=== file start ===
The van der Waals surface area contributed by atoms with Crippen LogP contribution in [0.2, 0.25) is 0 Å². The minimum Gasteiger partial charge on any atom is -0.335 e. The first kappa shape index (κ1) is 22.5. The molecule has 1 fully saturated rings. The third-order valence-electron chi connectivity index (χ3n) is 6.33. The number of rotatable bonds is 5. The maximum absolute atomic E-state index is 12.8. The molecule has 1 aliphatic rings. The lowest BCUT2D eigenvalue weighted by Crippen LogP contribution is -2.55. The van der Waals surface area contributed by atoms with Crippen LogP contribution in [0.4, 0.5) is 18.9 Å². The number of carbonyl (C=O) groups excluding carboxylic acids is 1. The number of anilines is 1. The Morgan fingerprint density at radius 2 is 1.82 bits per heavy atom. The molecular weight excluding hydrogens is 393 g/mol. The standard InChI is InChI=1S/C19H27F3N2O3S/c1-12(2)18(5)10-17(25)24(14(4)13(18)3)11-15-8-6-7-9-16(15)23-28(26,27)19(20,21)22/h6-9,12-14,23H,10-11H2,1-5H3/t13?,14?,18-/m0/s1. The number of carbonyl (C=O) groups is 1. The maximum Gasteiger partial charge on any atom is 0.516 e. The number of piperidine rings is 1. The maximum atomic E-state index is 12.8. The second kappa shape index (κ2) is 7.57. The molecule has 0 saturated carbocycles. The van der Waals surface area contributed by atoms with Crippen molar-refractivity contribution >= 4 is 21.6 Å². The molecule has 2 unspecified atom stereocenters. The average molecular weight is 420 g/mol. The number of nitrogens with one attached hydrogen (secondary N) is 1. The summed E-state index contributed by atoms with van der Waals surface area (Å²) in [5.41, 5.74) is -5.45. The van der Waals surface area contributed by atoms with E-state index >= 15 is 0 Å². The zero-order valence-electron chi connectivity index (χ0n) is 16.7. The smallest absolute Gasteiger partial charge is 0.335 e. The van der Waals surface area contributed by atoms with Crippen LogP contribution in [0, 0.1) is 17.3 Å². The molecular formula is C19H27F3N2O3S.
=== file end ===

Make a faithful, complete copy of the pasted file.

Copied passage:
The van der Waals surface area contributed by atoms with Crippen LogP contribution in [0.2, 0.25) is 0 Å². The minimum Gasteiger partial charge on any atom is -0.335 e. The first kappa shape index (κ1) is 22.5. The molecule has 1 fully saturated rings. The third-order valence-electron chi connectivity index (χ3n) is 6.33. The number of rotatable bonds is 5. The maximum absolute atomic E-state index is 12.8. The molecule has 1 aliphatic rings. The lowest BCUT2D eigenvalue weighted by Crippen LogP contribution is -2.55. The van der Waals surface area contributed by atoms with Crippen LogP contribution in [0.4, 0.5) is 18.9 Å². The number of carbonyl (C=O) groups excluding carboxylic acids is 1. The number of anilines is 1. The Morgan fingerprint density at radius 2 is 1.82 bits per heavy atom. The molecular weight excluding hydrogens is 393 g/mol. The standard InChI is InChI=1S/C19H27F3N2O3S/c1-12(2)18(5)10-17(25)24(14(4)13(18)3)11-15-8-6-7-9-16(15)23-28(26,27)19(20,21)22/h6-9,12-14,23H,10-11H2,1-5H3/t13?,14?,18-/m0/s1. The number of carbonyl (C=O) groups is 1. The maximum Gasteiger partial charge on any atom is 0.516 e. The number of piperidine rings is 1. The maximum atomic E-state index is 12.8. The second kappa shape index (κ2) is 7.57. The molecule has 0 saturated carbocycles. The van der Waals surface area contributed by atoms with Crippen molar-refractivity contribution >= 4 is 21.6 Å². The molecule has 2 unspecified atom stereocenters. The average molecular weight is 420 g/mol. The number of nitrogens with one attached hydrogen (secondary N) is 1. The summed E-state index contributed by atoms with van der Waals surface area (Å²) in [5.41, 5.74) is -5.45. The van der Waals surface area contributed by atoms with E-state index >= 15 is 0 Å². The zero-order valence-electron chi connectivity index (χ0n) is 16.7. The smallest absolute Gasteiger partial charge is 0.335 e. The van der Waals surface area contributed by atoms with Crippen LogP contribution in [0, 0.1) is 17.3 Å². The molecular formula is C19H27F3N2O3S.